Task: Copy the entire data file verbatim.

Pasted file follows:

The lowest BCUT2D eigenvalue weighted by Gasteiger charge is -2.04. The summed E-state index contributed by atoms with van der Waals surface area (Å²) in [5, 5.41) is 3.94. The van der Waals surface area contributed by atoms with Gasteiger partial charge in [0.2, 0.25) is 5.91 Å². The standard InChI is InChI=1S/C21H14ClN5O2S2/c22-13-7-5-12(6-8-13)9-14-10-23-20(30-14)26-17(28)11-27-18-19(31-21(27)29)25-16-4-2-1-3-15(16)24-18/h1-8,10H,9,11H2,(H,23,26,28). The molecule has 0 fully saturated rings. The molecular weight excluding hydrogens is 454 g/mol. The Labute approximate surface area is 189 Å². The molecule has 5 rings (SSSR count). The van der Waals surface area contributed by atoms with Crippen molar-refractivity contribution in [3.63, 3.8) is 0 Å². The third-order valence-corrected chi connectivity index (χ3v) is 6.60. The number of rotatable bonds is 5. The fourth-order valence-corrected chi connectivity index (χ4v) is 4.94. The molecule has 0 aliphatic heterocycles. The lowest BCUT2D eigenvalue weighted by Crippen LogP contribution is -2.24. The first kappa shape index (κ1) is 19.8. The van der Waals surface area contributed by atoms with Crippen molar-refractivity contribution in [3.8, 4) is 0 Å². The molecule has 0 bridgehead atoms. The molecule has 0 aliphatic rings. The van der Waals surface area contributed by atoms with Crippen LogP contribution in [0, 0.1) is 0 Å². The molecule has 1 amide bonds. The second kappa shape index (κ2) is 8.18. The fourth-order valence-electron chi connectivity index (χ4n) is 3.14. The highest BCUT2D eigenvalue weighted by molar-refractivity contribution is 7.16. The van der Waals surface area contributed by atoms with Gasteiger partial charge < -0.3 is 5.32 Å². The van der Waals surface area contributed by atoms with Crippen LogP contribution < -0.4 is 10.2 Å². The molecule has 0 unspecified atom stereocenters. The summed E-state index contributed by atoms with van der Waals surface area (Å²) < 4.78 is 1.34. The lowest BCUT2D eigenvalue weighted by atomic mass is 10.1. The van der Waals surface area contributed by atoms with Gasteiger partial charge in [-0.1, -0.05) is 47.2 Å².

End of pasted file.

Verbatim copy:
The lowest BCUT2D eigenvalue weighted by Gasteiger charge is -2.04. The summed E-state index contributed by atoms with van der Waals surface area (Å²) in [5, 5.41) is 3.94. The van der Waals surface area contributed by atoms with Gasteiger partial charge in [0.2, 0.25) is 5.91 Å². The standard InChI is InChI=1S/C21H14ClN5O2S2/c22-13-7-5-12(6-8-13)9-14-10-23-20(30-14)26-17(28)11-27-18-19(31-21(27)29)25-16-4-2-1-3-15(16)24-18/h1-8,10H,9,11H2,(H,23,26,28). The molecule has 0 fully saturated rings. The molecular weight excluding hydrogens is 454 g/mol. The Labute approximate surface area is 189 Å². The molecule has 5 rings (SSSR count). The van der Waals surface area contributed by atoms with Crippen molar-refractivity contribution in [3.63, 3.8) is 0 Å². The third-order valence-corrected chi connectivity index (χ3v) is 6.60. The number of rotatable bonds is 5. The fourth-order valence-corrected chi connectivity index (χ4v) is 4.94. The molecule has 0 aliphatic heterocycles. The lowest BCUT2D eigenvalue weighted by Crippen LogP contribution is -2.24. The first kappa shape index (κ1) is 19.8. The van der Waals surface area contributed by atoms with Crippen molar-refractivity contribution in [3.8, 4) is 0 Å². The molecule has 0 bridgehead atoms. The molecule has 0 aliphatic rings. The van der Waals surface area contributed by atoms with Crippen LogP contribution in [0, 0.1) is 0 Å². The molecule has 1 amide bonds. The second kappa shape index (κ2) is 8.18. The fourth-order valence-electron chi connectivity index (χ4n) is 3.14. The highest BCUT2D eigenvalue weighted by molar-refractivity contribution is 7.16. The van der Waals surface area contributed by atoms with Gasteiger partial charge < -0.3 is 5.32 Å². The van der Waals surface area contributed by atoms with Crippen LogP contribution < -0.4 is 10.2 Å². The molecule has 0 unspecified atom stereocenters. The summed E-state index contributed by atoms with van der Waals surface area (Å²) < 4.78 is 1.34. The lowest BCUT2D eigenvalue weighted by atomic mass is 10.1. The van der Waals surface area contributed by atoms with Gasteiger partial charge in [-0.1, -0.05) is 47.2 Å².